Anti-Western sentiment, also known as Anti-Atlanticism, or Westernophobia (from a Germanic word passed into some Romance languages and Greek φόβος, phobos, “fear”) refers to broad opposition, bias, or hostility to the people, Western culture or policies of the Western World.
Definition and usage
In many modern cases, anti-western sentiment is fuelled by Anti-imperialism, particularly against countries that are "all are deemed guilty for the colonial crimes of the past and present" such as Germany, Britain and the Dutch. Anti-Western sentiment occurs in many countries, even from the West itself – especially European countries. Broad anti-Western sentiment also exists in the Muslim world against Europeans and the United States. The hatred against the United States stems from their support for Israel, the seizure of Iraq and the numerous sanctions on Iran.
After the end of the Cold War, Samuel P. Huntington argued that international conflict over economic ideology will be replaced with conflict over cultural differences. He argues that economic and political regionalism will increasingly shift non-Western countries towards geopolitical engagement with countries that share their values. Huntington argues that the Islamic world experiencing a population explosion at the same time as a growth in Islamic fanaticism, leading to rejection of Westernization.
Africa is often the posterchild for post-colonial societal collapse where retreating empires and corporate wars for resources have left behind nations unable to maintain their current trajectory of development or even their current state of affairs. Many conflicts currently playing out in Africa, similar to the Middle East, are often blamed on the United Kingdom, France, Italy, Belgium, Portugal, Germany, and the United States for arbitrary borders drawn with little regard to the ethnicity, tribal affiliation, and religions of the original inhabitants.
Anti-Western sentiment in China has been increasing since the early 1990s, particularly amongst the Chinese youth. Notable incidents which have resulted in a significant anti-Western backlash have included the 1999 NATO bombing of the Chinese embassy in Belgrade, the 2008 demonstrations during the Olympic torch relay and alleged Western media bias, especially in relation to the March 2008 Tibet riots. Whilst available public opinion polls show that the Chinese hold generally favourable views towards the United States, there remains suspicion over the West's motives towards China stemming largely from historical experiences and specifically the 'century of humiliation'. These suspicions have been increased by the Communist Party's "Patriotic Education Campaign".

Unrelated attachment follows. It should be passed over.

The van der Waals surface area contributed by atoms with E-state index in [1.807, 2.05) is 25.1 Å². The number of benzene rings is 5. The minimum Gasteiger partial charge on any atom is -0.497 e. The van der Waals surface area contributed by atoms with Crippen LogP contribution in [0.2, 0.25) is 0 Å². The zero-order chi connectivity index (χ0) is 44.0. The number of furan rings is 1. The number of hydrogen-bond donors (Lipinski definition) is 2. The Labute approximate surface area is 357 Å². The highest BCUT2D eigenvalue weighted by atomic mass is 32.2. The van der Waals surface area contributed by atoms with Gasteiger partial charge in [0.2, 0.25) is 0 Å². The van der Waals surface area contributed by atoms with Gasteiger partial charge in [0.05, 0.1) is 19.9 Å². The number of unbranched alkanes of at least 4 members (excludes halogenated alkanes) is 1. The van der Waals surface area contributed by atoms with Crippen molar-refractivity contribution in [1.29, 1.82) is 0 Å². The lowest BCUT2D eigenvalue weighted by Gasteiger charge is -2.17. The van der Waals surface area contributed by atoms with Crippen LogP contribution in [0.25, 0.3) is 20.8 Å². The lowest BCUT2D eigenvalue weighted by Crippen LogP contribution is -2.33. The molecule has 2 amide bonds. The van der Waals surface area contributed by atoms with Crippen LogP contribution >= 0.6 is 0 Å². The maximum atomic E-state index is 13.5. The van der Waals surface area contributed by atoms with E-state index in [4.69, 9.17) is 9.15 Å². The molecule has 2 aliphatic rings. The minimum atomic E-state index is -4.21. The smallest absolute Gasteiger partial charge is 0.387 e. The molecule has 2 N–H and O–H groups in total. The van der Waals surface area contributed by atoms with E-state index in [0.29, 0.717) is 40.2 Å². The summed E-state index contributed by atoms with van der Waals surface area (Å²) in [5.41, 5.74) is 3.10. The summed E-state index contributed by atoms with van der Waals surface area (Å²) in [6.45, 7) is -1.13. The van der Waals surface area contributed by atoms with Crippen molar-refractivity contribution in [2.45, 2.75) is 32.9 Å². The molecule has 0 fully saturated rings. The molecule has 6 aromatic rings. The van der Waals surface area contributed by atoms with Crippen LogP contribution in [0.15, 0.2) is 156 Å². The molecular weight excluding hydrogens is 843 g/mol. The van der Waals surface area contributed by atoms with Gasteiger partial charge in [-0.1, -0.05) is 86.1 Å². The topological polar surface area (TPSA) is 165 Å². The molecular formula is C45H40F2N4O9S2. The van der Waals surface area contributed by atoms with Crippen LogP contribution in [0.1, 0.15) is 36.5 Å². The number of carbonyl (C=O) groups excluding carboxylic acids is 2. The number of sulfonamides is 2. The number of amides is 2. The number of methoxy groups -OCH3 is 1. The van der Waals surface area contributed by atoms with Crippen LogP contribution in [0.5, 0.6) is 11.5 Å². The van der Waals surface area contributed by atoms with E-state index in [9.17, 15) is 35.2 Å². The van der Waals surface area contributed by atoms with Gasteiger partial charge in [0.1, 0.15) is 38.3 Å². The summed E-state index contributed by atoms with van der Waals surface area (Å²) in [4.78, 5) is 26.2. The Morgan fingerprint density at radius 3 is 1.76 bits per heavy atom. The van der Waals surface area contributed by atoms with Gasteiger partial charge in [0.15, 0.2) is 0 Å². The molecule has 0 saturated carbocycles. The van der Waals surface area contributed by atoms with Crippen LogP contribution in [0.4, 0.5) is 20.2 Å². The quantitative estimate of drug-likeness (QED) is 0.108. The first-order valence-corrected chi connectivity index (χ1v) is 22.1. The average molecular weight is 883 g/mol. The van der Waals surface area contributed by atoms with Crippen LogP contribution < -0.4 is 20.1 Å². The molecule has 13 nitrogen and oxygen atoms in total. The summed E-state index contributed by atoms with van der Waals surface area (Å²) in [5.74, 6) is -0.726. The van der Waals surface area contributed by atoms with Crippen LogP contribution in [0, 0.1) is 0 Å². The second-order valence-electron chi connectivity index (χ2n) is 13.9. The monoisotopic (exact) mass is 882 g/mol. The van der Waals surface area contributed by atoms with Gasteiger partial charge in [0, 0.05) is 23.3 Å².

There is a history of criticism of the so-called West within the history of thinking in the culture of Japan.
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Lee Kuan Yew, the former Prime Minister of Singapore, argues that East Asian countries such as China, Japan, Korea and Vietnam should be based on "Asian values". Countries such as the Four Asian Tigers should aspire to have Western-style standards of living, but without accepting liberal democratic social institutions and principles.
"America thinks of modernity as all good — and it has been almost all good for America. But for the Arab world, modernity has been one failure after another. Each path followed — socialism, secularism, nationalism — has turned into a dead end.”
In Amsterdam's secondary schools, about half the students of Moroccan descent do not identify with the Netherlands: they see their identity as 'Muslim', and regularly express anti-Western views but, nevertheless, do not want to return to their ancestral homeland.
Anti-Western sentiment in Russia dates back to 19th century from an intellectual debate between Westernists and Slavophiles. While the formed deemed Russia to be a lagging Western country, the latter rejected these claims outright and dubbed West to be 'rotten'. An important figure in Western criticism under reign of Alexander the Third was Konstantin Pobedonostsev, a former liberal who eventually denounced and thoroughly criticised his former views.
Under the Communist rule 'the West' eventually became synonymous with ' the capitalist world', resulting in appearance of famous propagandist cliché 'corrupting influence of the West'.
After Cold War, a number of politicians in the Russian Federation have supported an explicit promotion of Russian Orthodox traditionalism, and a rejection of Western liberalism.
Vladimir Putin has promoted explicitly conservative policies in social, cultural and political matters, both at home and abroad. Putin has attacked globalism and neo-liberalism, and promoted new think tanks that stress Russian nationalism, the restoration of Russia's historical greatness, and systematic opposition to liberal ideas and policies. Putin has collaborated closely with the Russian Orthodox Church. Patriarch Kirill of Moscow, head of the Church, endorsed his election in 2012 stating Putin's terms were like "a miracle of God." The Russian Orthodox Church sometimes is host to groups that promote nationalist and anti-Western tendencies.
The Russian government has restricted foreign funding of some pro-liberal Non Governmental Organizations. Pro-Russian activists in the former Soviet Union frequently equate the West with homosexuality and the gay agenda, and Russian gay propaganda law was welcomed by nationalist and religious political figures in Russia as a bulwark against Western influence.
- Anti-British sentiment
- The Clash of Civilizations
- Criticism of Western culture
- Discrimination in Europe
- Active measures
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